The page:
“We often get caught up in how explosive and dynamic and exciting everything is without tying it down to figuring out what to do on Monday morning.”
The reality of that should not be ignored just because it’s less exciting to talk about.
You recently wrote an article for Entrepreneur.com about how to survive being the only woman in the workplace. Do you find it challenging to push forward your ideas to your team and company?
I’m very fortunate to work alongside coworkers who understand me, respect me, and appreciate my ideas. However, what continues to be a challenge are the smaller things. For example, if we have a disagreement or a conversation goes awry, I spend a lot of time wondering if I handled it appropriately, how it will be perceived, etc. Essentially I over think what it means to be a woman and how it impacts getting my job done. There are definitely cases where the classic archetypes happen. Whether they’re intentional or not it still happens.
“There are definitely cases where the classic archetypes happen. Whether they’re intentional or not it still happens.”
What’s hard is how to address that constructively. It can be frustrating if the ball is in your court all the time in terms of making someone aware of something. And addressing it in a way that doesn’t harm the relationship or offend anyone.
You’re asked to do a lot and it’s hard to balance the day in and day out kind of things. It’s an ongoing challenge, but it is important. I do genuinely have the respect of my coworkers. There’s just a broader and deeper underlying dynamic that doesn’t go away just because you’ve achieved a certain point. I’m not a full-time “crusader” though. One, because I would burn myself out. Two, because you wouldn’t make much progress if it seems like you’re constantly on the lookout for offenses and triggers that may or may not be there.
What is your leadership focus and philosophy?
I’m a huge believer in the idea that we are relationship-based people. Whether it’s at work or otherwise, in some respect we have to build a community in order to soar to great heights. I think there’s a very real reason why the large number of employees in my company played a team sport at one point. They understand that one person can aspire to be a superstar but it’s unlikely that they will be a superstar if they leave everyone else behind.
I was listening to a podcast that Malcolm Gladwell put out called Revisionist History in the context of soccer. The whole idea of the podcast was the strong link vs. weak link philosophy. Most of the time, in order for one person to score an amazing goal eight people need to have completed really good passes beforehand.
“Most of the time, in order for one person to score an amazing goal eight people need to have completed really good passes beforehand.”
On the other hand, eight amazing passes could have happened and the ninth pass could miss the goal, which is the idea of a weak link philosophy. This is so related to my view of leadership in a startup context. Build an environment where you can identify those star individuals as well as ensure that they thrive, but that they do so collectively rather than individually.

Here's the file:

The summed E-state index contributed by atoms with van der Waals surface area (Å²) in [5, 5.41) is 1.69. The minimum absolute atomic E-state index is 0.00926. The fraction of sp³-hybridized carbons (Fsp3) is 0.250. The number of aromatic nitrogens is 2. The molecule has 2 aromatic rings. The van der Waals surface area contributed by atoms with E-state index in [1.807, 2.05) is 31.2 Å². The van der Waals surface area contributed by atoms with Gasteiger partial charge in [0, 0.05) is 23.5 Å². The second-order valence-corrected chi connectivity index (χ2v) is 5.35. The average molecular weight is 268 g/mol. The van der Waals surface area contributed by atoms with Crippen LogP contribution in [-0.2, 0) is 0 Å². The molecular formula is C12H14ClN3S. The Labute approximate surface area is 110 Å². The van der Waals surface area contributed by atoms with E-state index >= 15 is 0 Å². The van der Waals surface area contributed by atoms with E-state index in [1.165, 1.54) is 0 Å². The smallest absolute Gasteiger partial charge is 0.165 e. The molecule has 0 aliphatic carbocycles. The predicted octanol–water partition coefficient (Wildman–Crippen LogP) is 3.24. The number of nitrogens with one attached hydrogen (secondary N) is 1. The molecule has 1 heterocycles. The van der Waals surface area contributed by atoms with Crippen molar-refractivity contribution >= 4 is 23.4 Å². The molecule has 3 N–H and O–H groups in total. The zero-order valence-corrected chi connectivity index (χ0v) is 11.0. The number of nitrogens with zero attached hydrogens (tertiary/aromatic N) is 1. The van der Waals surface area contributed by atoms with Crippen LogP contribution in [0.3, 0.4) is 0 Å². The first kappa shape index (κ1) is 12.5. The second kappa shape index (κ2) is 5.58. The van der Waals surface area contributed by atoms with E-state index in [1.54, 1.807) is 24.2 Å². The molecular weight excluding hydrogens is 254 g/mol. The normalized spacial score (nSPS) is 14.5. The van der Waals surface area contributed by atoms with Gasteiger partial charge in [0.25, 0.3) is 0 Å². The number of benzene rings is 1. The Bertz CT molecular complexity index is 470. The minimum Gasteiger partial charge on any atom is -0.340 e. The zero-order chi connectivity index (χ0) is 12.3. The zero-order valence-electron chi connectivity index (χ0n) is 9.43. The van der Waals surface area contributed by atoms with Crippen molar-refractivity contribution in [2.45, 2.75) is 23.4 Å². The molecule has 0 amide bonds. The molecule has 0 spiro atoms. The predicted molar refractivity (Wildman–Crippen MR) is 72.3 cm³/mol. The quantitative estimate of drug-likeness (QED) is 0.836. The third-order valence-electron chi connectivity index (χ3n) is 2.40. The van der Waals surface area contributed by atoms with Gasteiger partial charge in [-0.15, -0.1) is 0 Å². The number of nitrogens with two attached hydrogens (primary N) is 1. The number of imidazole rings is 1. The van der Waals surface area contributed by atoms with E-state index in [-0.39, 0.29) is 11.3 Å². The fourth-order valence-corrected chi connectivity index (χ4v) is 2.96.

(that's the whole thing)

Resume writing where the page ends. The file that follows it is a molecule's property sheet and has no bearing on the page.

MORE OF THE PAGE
Another influential source of these thoughts is Smarter, Faster, Better by Charles Duhigg. In the book, he talks about Google’s research on what makes a great team. Part of what makes a great team is the idea of psychological safety, being your authentic self, not your “corporate self.” From there you can be a better team member and work more collaboratively. I really focus on helping people see the value in the fact that it’s never about just about one person.
“I really focus on helping people see the value in the fact that it’s never about just about one person.”
What advice would you give to our Women in Tech Community?
On an individual basis, it’s important to really spend a lot of time in self-reflection on what you are really extraordinary at doing. Know yourself and all the things that you offer, then find a way to showcase your skills in a constructive and useful way, as often as possible.
“Know yourself and all the things that you offer, then find a way to showcase your skills in a constructive and useful way, as often as possible.”
What I mean by that is find a way to get into a meeting and don’t be afraid to voice an opinion. You don’t need to be an expert or know-it-all in every subject. It’s okay not to be a jack of all trades. But be confident, prepare for those opportunities, and seek them out deliberately.
Also, if you’re a woman in leadership, you have a truly unique opportunity to pave a path for other people. Don’t make it just as hard for them as it was for you to walk down that path.
“Also, if you’re a woman in leadership, you have a truly unique opportunity to pave a path for other people. Don’t make it just as hard for them as it was for you to walk down that path.”
I recently had a conversation with a very senior woman in our U.S. government who got in an argument with another senior women in government. One of the women said, “What was the point in getting rid of all these hurdles if you’re only going to set new ones for me to jump over just to prove that I’m worthy of what you carved out.” That really resonated with me. Just because you survived the boys club, does not mean you should create another obstacle course for someone else just to prove they’re worthy of you. This applies to all women in business, not just martech leaders or martech women. That’s what I try and stick to and be confident in as often as I can.
Thanks for tuning in for May’s #WomenInMartech interview. We can’t wait to come together again to educate one another, learn from each other, and celebrate every one of our marketing ladies!